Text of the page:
By committing to improve patient stickiness and prevent leakage, an organization can not only drive up market share but also better lay the groundwork for emerging care models. This orientation will benefit the organization in the long term and help it to remain viable as various payment strategies take hold.
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WORKING WITH PAYERS TO SUPPORT LOYALTY
Q How can providers collaborate with payers to help establish consumer preference and build loyalty in today's evolving, increasingly competitive marketplace?
A Co-branded health plans, where a payer holds the insurance license and handles all of the operational functions while the health system acts as the care network, are an excellent way for providers to participate in the change that is happening in health care today. In addition to helping attract an entirely new base of patient-members, provider-centered commercial plans give provider organizations an opportunity to create value-based products that reflect the specific needs of their local community. As a result, they are able to create a competitive advantage and drive more revenue. Banner Health Network launched a co-branded product in the
Q How does health plan design influence patient loyalty?
A The right benefit design can help steer patients to the right providers at the right time. Traditional approaches to benefit design, such as deductible and co-pay differentials, are still viable ways to build volume. Giving individuals a financial incentive to stay in network can help to reduce leakage and promote loyalty, particularly when coupled with frequent messaging campaigns that remind members the best benefits are received when they seek care from designated providers.
Q What other strategies can providers employ to help keep patients satisfied and in-network?
A For a growing number of patients, the availability of care management and patient engagement tools dramatically increases the value of staying in-network to seek care. With smartphone apps that simplify day-to-day tasks, such as finding a doctor or scheduling an appointment, the patient experience not only becomes more convenient, but also feels more personalized. Patients value access to their clinical history, and providers that offer this access via connected clinical systems can motivate patients to stay in the system. Likewise, care management programs that simplify and coordinate the care of chronic conditions can help to extend and strengthen the doctorpatient relationship, which also helps to build loyalty. Additionally, analytics and informatics can provide further insights about where and how patients are choosing to receive their care. Acting on these analytics can assist with anticipating patient needs and illuminate ways to help patients stay satisfied and in-network.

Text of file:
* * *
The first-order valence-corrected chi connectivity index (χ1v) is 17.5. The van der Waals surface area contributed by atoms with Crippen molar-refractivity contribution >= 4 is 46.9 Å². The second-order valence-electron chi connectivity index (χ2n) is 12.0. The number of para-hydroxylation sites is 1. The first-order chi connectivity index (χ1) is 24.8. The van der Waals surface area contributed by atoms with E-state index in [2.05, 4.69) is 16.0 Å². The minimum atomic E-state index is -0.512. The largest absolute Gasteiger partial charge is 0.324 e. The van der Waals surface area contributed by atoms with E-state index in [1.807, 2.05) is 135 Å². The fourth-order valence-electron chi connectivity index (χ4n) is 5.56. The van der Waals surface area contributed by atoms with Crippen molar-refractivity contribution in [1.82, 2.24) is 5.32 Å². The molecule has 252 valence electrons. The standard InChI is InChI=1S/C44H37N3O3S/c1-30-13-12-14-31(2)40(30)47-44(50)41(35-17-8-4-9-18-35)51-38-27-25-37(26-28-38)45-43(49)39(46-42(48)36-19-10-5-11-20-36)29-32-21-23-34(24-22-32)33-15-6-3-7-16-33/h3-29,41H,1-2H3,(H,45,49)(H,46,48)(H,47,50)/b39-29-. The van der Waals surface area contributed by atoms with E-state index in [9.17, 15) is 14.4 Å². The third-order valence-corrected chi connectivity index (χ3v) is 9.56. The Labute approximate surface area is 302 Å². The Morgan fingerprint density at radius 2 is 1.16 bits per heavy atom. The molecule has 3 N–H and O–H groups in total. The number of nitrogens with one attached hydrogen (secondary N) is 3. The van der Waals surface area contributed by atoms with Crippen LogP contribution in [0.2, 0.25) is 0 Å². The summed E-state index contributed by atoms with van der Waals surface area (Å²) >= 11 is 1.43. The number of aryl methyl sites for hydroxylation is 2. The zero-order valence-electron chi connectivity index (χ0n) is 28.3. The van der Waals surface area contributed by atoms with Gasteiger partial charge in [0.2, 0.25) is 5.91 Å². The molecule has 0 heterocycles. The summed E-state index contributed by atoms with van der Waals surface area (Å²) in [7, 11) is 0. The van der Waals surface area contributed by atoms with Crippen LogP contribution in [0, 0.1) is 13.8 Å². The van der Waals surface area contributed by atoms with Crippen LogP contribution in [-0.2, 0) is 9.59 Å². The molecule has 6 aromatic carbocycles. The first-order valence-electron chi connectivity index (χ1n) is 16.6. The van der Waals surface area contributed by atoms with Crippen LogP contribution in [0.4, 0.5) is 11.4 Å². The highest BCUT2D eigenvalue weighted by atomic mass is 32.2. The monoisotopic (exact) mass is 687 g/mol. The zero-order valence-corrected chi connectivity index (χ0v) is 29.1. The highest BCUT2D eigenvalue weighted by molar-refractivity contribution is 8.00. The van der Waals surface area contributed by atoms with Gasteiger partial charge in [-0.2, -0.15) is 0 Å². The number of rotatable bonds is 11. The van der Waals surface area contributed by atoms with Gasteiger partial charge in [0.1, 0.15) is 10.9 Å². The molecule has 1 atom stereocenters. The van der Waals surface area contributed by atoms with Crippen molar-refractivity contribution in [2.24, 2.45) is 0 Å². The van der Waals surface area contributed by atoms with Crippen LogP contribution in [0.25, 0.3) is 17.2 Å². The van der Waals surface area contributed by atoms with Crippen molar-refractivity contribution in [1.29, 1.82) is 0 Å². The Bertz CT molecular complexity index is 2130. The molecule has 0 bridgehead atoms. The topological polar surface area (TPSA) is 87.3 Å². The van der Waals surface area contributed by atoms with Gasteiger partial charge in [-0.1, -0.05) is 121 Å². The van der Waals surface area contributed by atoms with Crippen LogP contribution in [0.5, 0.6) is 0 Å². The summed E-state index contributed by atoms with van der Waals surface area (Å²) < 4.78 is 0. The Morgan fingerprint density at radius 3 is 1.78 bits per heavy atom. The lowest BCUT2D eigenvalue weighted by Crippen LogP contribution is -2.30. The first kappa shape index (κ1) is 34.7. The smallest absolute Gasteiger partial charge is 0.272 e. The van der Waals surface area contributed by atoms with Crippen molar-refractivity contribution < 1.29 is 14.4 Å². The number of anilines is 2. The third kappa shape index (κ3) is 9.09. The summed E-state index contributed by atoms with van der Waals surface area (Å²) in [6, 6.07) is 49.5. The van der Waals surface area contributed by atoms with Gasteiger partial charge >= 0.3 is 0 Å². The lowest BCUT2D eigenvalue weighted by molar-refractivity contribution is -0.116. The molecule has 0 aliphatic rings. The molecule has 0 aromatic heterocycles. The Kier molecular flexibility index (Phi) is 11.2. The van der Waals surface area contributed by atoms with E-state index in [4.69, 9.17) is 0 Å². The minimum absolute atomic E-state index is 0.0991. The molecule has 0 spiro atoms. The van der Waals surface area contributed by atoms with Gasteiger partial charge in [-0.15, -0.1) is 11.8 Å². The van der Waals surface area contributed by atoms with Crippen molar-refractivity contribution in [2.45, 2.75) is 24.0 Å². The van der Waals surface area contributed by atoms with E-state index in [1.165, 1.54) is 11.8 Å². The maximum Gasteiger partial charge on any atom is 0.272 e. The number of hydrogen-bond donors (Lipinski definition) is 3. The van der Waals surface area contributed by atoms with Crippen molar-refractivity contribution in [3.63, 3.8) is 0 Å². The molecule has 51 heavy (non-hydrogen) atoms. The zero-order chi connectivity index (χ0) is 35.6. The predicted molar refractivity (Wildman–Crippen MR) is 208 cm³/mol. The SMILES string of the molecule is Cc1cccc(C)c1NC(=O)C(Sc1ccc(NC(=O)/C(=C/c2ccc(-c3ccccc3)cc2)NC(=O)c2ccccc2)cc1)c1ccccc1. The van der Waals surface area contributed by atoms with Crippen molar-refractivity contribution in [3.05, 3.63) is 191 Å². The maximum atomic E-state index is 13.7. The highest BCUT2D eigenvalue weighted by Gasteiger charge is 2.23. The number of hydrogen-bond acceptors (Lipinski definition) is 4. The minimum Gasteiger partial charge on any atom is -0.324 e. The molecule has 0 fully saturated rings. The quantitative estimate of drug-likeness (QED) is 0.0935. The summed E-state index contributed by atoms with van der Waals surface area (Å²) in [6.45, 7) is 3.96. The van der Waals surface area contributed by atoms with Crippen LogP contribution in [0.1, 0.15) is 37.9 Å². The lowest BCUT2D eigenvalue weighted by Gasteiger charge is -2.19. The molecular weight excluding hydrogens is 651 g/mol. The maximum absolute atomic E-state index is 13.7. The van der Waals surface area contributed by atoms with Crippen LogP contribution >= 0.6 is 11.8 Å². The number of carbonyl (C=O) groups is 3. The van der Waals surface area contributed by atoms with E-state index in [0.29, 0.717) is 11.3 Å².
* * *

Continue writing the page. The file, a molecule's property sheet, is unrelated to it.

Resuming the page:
Source: Accountable Care Solutions from
Accountable Care Solutions
Accountable Care Solutions from
About HFMA Educational Reports
HFMA is the nation's leading membership organization for more than 39,000 healthcare financial management professionals employed by hospitals, integrated delivery systems, and other organizations. HFMA's purpose is to define, realize, and advance the financial management of health care. HFMA educational reports are funded through sponsorships with leading solution providers. For more information, call 1.800.252.HFMA, ext. 330.
1 Medicare ACOs and Shared Savings Models,
2 Ziskind, A., "Enhancing Patient 'Stickiness,'" Executive Insight,
3 Smith, A., "Smartphone Ownership 2013," Pewlnternet, a project of
4 Is Healthcare Self-Service Online Enough to Satisfy Patients?,